The centre has seen a change in the consumer market since covid. The team has noticed a shift in customer behavior, where previous regulars are now primarily visiting for livestock purchases, rather than their previous purchases of food and other aquarium accessories. By the power of deduction and buying patterns, it seems as though these customers are now purchasing more online than before.

But selling online is something the team has considered, although this may be something that happens in the distant future. Peace explains: “It’s a massively time-consuming

venture, and you’re going to have to employ another member of staff to either pick up the slack for me or for Hasler when those things are done. And let’s face it, if you’re not moving stock in major quantities, then you’re not going to get the margin you want from it, so it might not be worth the time.”

Best sellers

Because, in Peace’s words, Waterside Aquatics is an aquatic centre catering to most parts of the trade, it has decided not to go down the speciality route – but it does sell a large amount of live bearers, guppys, mollys and the likes.

“Simple things like neon tetras and cardinals, they are always going to be popular because when people think of tropical fish, that’s the goto,” says Peace.

“Angelfish, and things like that, are big movers. We also sell a lot of pond fish – more of the smaller goldfish. We sell a lot of them over the summer to people setting up small garden ponds.

“We do sell a few koi and some of the more upmarket things. We’re trying as hard as we can to break into that market, but it’s verging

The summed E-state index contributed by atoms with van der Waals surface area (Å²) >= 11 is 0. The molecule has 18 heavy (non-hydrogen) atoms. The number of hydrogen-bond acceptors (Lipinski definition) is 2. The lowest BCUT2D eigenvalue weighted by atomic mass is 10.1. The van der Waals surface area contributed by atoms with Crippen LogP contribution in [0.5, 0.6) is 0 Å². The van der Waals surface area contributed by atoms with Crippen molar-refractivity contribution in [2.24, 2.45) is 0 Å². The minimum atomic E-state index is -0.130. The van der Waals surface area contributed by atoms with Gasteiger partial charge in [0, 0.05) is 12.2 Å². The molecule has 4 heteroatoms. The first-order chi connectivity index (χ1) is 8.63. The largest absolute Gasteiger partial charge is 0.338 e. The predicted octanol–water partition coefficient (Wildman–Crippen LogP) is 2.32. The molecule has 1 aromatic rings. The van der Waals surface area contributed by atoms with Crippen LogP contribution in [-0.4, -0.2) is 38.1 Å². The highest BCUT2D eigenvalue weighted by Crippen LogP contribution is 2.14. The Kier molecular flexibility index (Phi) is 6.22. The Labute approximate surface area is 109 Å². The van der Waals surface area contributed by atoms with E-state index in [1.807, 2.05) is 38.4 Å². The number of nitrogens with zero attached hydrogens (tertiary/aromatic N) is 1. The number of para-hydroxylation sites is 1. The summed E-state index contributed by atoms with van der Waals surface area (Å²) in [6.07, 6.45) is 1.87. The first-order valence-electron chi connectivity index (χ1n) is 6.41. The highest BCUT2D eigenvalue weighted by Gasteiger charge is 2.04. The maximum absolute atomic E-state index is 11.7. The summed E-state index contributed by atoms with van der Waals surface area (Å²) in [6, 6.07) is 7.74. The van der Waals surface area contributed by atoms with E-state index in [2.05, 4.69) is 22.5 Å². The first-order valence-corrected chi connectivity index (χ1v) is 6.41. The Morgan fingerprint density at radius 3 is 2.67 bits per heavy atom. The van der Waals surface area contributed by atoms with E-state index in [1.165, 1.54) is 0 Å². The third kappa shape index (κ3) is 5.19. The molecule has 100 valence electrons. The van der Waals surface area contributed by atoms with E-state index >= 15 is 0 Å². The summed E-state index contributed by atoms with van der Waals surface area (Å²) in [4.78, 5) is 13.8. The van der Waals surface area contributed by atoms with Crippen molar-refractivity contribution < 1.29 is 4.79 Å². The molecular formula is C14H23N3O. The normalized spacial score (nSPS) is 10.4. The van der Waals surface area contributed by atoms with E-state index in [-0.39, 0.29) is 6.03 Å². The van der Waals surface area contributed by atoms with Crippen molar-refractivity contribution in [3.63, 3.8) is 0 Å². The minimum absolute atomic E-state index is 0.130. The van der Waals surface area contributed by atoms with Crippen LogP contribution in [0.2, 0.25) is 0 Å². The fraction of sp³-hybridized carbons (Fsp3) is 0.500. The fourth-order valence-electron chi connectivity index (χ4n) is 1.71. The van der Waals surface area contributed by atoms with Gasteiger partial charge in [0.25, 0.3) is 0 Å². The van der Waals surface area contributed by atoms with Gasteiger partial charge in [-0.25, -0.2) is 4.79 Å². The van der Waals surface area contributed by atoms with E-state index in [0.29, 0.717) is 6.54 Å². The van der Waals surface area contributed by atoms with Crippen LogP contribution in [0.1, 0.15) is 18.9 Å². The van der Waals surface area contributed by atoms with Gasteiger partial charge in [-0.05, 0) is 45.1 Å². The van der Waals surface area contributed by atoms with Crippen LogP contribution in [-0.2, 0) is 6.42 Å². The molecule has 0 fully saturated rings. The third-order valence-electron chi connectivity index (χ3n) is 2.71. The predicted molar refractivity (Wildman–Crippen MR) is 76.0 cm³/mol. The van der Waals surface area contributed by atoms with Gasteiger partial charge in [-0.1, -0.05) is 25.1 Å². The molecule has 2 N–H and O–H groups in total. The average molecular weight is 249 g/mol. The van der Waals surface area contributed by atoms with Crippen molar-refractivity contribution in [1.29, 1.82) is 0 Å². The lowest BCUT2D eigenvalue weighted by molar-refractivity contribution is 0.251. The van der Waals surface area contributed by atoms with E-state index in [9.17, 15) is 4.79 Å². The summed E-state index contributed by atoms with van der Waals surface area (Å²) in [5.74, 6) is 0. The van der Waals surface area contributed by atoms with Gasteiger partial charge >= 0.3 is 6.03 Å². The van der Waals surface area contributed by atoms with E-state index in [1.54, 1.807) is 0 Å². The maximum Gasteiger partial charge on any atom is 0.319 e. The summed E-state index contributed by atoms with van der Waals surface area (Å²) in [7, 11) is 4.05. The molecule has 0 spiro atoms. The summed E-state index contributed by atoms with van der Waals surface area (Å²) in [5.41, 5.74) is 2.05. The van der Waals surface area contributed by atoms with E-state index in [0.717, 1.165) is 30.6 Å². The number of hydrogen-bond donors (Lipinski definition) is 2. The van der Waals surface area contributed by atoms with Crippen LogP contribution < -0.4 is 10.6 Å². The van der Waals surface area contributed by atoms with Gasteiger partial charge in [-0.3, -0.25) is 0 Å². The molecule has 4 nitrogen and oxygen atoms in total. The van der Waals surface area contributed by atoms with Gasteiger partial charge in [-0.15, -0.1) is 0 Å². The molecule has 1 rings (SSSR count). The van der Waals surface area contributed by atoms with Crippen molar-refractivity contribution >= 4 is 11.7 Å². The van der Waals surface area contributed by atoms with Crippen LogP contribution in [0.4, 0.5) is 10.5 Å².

on the specialist rather than just that general home aquarium.”

In terms of dry stock, the centre shifts a lot of food and treatments for water changes. When

Simple things like neon tetras and cardinals, they are always going to be popular because when people think of tropical fish, that’s the go-to

it comes to food, the company has made the decision to offer customers their own brand options. “To put it bluntly, it’s a good margin for us, and they can only get it here,” explains Peace. “If they like it, and want it, they’ll come back to us. It’s good business.”

Some other best-sellers in store are the plastic plants. “We sell a lot more plastic pink plants that we do intricate pieces of wood or rock, because it’s what people want, and you have to comply with the consumer,” comments Peace.

13 FEATURE Pet Innovation | June 2024

Educating customers

Aquatic centres are often visited by parents and young children, who are keen to see live fish in the tanks whilst out shopping. This could be seen as an issue for stores, taking staff members away from their duties with little likelihood of a sale.

“Let’s face it, on a busy Easter weekend if you’ve got a queue of customers and you have someone who wants to have a lengthy conversation but they just want to know generally, not really from a point of purchasing, that might seem to be a frustration,” explains Peace.

But, also, if you don’t encourage that from an early stage, you’re never going to

we see a lot of people that may well start the hobby for their children. They’ll come in, get a starter tank and they will get the bits and pieces to fill it up and set it up